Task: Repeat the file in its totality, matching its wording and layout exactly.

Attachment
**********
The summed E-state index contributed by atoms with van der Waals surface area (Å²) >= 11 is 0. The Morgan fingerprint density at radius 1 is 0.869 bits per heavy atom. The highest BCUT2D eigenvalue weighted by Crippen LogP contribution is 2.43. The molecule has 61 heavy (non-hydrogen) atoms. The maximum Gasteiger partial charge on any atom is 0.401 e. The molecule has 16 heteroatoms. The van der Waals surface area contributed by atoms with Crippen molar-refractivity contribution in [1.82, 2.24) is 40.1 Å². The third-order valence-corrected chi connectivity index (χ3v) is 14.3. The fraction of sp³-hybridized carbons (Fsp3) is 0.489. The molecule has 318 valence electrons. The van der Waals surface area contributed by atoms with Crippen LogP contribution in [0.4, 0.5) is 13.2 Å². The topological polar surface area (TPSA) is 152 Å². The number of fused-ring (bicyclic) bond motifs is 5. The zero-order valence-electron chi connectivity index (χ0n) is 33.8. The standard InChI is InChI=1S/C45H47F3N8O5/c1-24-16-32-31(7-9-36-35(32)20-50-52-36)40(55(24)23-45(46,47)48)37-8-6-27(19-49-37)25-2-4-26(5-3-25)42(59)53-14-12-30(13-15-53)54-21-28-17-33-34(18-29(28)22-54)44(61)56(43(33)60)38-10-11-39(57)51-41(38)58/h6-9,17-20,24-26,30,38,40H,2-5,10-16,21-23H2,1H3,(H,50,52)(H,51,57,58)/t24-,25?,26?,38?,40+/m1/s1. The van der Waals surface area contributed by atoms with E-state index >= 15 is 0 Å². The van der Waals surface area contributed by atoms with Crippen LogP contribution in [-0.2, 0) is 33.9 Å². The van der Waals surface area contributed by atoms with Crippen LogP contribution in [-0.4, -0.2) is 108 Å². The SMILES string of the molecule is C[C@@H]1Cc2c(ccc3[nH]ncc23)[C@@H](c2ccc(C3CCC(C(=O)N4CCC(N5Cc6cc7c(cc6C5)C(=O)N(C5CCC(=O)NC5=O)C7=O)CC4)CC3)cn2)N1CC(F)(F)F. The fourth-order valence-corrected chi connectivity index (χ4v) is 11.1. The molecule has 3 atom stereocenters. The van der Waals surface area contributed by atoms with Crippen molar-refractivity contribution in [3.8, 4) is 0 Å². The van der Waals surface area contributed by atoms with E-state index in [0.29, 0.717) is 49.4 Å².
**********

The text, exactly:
The summed E-state index contributed by atoms with van der Waals surface area (Å²) >= 11 is 0. The Morgan fingerprint density at radius 1 is 0.869 bits per heavy atom. The highest BCUT2D eigenvalue weighted by Crippen LogP contribution is 2.43. The molecule has 61 heavy (non-hydrogen) atoms. The maximum Gasteiger partial charge on any atom is 0.401 e. The molecule has 16 heteroatoms. The van der Waals surface area contributed by atoms with Crippen molar-refractivity contribution in [1.82, 2.24) is 40.1 Å². The third-order valence-corrected chi connectivity index (χ3v) is 14.3. The fraction of sp³-hybridized carbons (Fsp3) is 0.489. The molecule has 318 valence electrons. The van der Waals surface area contributed by atoms with Crippen LogP contribution in [0.4, 0.5) is 13.2 Å². The topological polar surface area (TPSA) is 152 Å². The number of fused-ring (bicyclic) bond motifs is 5. The zero-order valence-electron chi connectivity index (χ0n) is 33.8. The standard InChI is InChI=1S/C45H47F3N8O5/c1-24-16-32-31(7-9-36-35(32)20-50-52-36)40(55(24)23-45(46,47)48)37-8-6-27(19-49-37)25-2-4-26(5-3-25)42(59)53-14-12-30(13-15-53)54-21-28-17-33-34(18-29(28)22-54)44(61)56(43(33)60)38-10-11-39(57)51-41(38)58/h6-9,17-20,24-26,30,38,40H,2-5,10-16,21-23H2,1H3,(H,50,52)(H,51,57,58)/t24-,25?,26?,38?,40+/m1/s1. The van der Waals surface area contributed by atoms with E-state index >= 15 is 0 Å². The van der Waals surface area contributed by atoms with Crippen LogP contribution in [-0.2, 0) is 33.9 Å². The van der Waals surface area contributed by atoms with Crippen LogP contribution in [-0.4, -0.2) is 108 Å². The SMILES string of the molecule is C[C@@H]1Cc2c(ccc3[nH]ncc23)[C@@H](c2ccc(C3CCC(C(=O)N4CCC(N5Cc6cc7c(cc6C5)C(=O)N(C5CCC(=O)NC5=O)C7=O)CC4)CC3)cn2)N1CC(F)(F)F. The fourth-order valence-corrected chi connectivity index (χ4v) is 11.1. The molecule has 3 atom stereocenters. The van der Waals surface area contributed by atoms with Crippen molar-refractivity contribution in [3.8, 4) is 0 Å². The van der Waals surface area contributed by atoms with E-state index in [0.29, 0.717) is 49.4 Å².